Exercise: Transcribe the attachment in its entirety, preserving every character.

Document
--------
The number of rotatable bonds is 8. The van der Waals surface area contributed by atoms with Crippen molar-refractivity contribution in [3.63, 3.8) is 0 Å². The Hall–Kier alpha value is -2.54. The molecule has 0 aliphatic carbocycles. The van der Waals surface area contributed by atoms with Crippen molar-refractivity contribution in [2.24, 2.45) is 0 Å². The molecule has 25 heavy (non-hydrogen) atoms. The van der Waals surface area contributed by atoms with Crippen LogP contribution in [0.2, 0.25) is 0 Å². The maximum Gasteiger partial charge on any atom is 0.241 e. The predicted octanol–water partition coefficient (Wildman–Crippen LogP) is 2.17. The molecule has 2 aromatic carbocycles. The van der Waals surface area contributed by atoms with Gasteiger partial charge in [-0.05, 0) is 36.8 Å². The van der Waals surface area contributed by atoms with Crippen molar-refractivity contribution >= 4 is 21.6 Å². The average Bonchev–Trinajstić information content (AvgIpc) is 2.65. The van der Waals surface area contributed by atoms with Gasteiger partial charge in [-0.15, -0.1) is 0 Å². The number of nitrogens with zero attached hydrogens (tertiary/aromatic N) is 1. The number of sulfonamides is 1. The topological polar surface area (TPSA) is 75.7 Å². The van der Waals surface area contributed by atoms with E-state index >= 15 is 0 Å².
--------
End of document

The number of rotatable bonds is 8. The van der Waals surface area contributed by atoms with Crippen molar-refractivity contribution in [3.63, 3.8) is 0 Å². The Hall–Kier alpha value is -2.54. The molecule has 0 aliphatic carbocycles. The van der Waals surface area contributed by atoms with Crippen molar-refractivity contribution in [2.24, 2.45) is 0 Å². The molecule has 25 heavy (non-hydrogen) atoms. The van der Waals surface area contributed by atoms with Crippen LogP contribution in [0.2, 0.25) is 0 Å². The maximum Gasteiger partial charge on any atom is 0.241 e. The predicted octanol–water partition coefficient (Wildman–Crippen LogP) is 2.17. The molecule has 2 aromatic carbocycles. The van der Waals surface area contributed by atoms with Gasteiger partial charge in [-0.05, 0) is 36.8 Å². The van der Waals surface area contributed by atoms with Crippen molar-refractivity contribution >= 4 is 21.6 Å². The average Bonchev–Trinajstić information content (AvgIpc) is 2.65. The van der Waals surface area contributed by atoms with Gasteiger partial charge in [-0.15, -0.1) is 0 Å². The number of nitrogens with zero attached hydrogens (tertiary/aromatic N) is 1. The number of sulfonamides is 1. The topological polar surface area (TPSA) is 75.7 Å². The van der Waals surface area contributed by atoms with E-state index >= 15 is 0 Å².